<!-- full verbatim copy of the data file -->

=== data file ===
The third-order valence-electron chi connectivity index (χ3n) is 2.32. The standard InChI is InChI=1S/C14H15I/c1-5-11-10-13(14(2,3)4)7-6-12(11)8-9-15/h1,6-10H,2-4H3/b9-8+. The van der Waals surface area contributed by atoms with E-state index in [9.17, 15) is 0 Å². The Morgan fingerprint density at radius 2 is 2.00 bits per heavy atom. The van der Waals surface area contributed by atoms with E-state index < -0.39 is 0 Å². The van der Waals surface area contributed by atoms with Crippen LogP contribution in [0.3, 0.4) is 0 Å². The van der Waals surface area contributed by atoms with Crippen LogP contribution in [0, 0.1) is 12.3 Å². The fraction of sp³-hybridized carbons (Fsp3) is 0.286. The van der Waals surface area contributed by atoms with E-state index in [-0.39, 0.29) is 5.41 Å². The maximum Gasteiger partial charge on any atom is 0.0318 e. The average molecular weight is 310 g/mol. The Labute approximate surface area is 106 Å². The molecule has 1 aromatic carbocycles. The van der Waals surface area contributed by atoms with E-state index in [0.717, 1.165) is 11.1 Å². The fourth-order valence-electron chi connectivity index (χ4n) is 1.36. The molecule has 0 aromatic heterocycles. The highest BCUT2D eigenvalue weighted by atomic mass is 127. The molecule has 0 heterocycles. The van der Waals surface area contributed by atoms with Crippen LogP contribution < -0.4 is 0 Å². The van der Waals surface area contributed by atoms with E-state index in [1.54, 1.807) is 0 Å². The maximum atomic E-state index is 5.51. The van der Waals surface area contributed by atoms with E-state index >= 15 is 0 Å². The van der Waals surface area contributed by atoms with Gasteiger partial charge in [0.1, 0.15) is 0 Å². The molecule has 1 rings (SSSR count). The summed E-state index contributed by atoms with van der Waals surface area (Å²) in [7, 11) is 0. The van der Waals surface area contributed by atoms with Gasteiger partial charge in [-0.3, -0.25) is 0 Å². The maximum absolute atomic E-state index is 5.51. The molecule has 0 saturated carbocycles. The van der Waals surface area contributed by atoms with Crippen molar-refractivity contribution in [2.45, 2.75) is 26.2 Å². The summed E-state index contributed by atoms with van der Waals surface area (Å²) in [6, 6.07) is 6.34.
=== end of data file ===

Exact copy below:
The third-order valence-electron chi connectivity index (χ3n) is 2.32. The standard InChI is InChI=1S/C14H15I/c1-5-11-10-13(14(2,3)4)7-6-12(11)8-9-15/h1,6-10H,2-4H3/b9-8+. The van der Waals surface area contributed by atoms with E-state index in [9.17, 15) is 0 Å². The Morgan fingerprint density at radius 2 is 2.00 bits per heavy atom. The van der Waals surface area contributed by atoms with E-state index < -0.39 is 0 Å². The van der Waals surface area contributed by atoms with Crippen LogP contribution in [0.3, 0.4) is 0 Å². The van der Waals surface area contributed by atoms with Crippen LogP contribution in [0, 0.1) is 12.3 Å². The fraction of sp³-hybridized carbons (Fsp3) is 0.286. The van der Waals surface area contributed by atoms with E-state index in [-0.39, 0.29) is 5.41 Å². The maximum Gasteiger partial charge on any atom is 0.0318 e. The average molecular weight is 310 g/mol. The Labute approximate surface area is 106 Å². The molecule has 1 aromatic carbocycles. The van der Waals surface area contributed by atoms with E-state index in [0.717, 1.165) is 11.1 Å². The fourth-order valence-electron chi connectivity index (χ4n) is 1.36. The molecule has 0 aromatic heterocycles. The highest BCUT2D eigenvalue weighted by atomic mass is 127. The molecule has 0 heterocycles. The van der Waals surface area contributed by atoms with Crippen LogP contribution < -0.4 is 0 Å². The van der Waals surface area contributed by atoms with E-state index in [1.54, 1.807) is 0 Å². The maximum atomic E-state index is 5.51. The van der Waals surface area contributed by atoms with E-state index >= 15 is 0 Å². The van der Waals surface area contributed by atoms with Gasteiger partial charge in [0.1, 0.15) is 0 Å². The molecule has 1 rings (SSSR count). The summed E-state index contributed by atoms with van der Waals surface area (Å²) in [7, 11) is 0. The van der Waals surface area contributed by atoms with Gasteiger partial charge in [-0.3, -0.25) is 0 Å². The maximum absolute atomic E-state index is 5.51. The molecule has 0 saturated carbocycles. The van der Waals surface area contributed by atoms with Crippen molar-refractivity contribution in [2.45, 2.75) is 26.2 Å². The summed E-state index contributed by atoms with van der Waals surface area (Å²) in [6, 6.07) is 6.34.